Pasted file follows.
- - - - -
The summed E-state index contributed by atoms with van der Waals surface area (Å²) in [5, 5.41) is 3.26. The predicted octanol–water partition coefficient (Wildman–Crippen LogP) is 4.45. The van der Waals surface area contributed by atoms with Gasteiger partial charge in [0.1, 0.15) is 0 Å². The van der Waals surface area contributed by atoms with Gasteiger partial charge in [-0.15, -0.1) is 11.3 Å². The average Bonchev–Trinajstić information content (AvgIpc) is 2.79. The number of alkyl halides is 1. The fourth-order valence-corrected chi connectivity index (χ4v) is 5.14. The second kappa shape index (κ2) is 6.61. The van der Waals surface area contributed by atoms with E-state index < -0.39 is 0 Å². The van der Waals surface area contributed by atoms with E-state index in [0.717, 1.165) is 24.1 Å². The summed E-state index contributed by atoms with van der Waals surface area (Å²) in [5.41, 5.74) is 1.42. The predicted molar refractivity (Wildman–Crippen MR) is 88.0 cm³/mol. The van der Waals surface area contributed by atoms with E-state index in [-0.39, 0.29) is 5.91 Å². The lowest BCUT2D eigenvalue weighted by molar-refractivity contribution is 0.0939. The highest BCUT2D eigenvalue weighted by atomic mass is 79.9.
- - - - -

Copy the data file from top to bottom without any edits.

The summed E-state index contributed by atoms with van der Waals surface area (Å²) in [5, 5.41) is 3.26. The predicted octanol–water partition coefficient (Wildman–Crippen LogP) is 4.45. The van der Waals surface area contributed by atoms with Gasteiger partial charge in [0.1, 0.15) is 0 Å². The van der Waals surface area contributed by atoms with Gasteiger partial charge in [-0.15, -0.1) is 11.3 Å². The average Bonchev–Trinajstić information content (AvgIpc) is 2.79. The number of alkyl halides is 1. The fourth-order valence-corrected chi connectivity index (χ4v) is 5.14. The second kappa shape index (κ2) is 6.61. The van der Waals surface area contributed by atoms with E-state index < -0.39 is 0 Å². The van der Waals surface area contributed by atoms with E-state index in [0.717, 1.165) is 24.1 Å². The summed E-state index contributed by atoms with van der Waals surface area (Å²) in [5.41, 5.74) is 1.42. The predicted molar refractivity (Wildman–Crippen MR) is 88.0 cm³/mol. The van der Waals surface area contributed by atoms with E-state index in [-0.39, 0.29) is 5.91 Å². The lowest BCUT2D eigenvalue weighted by molar-refractivity contribution is 0.0939. The highest BCUT2D eigenvalue weighted by atomic mass is 79.9.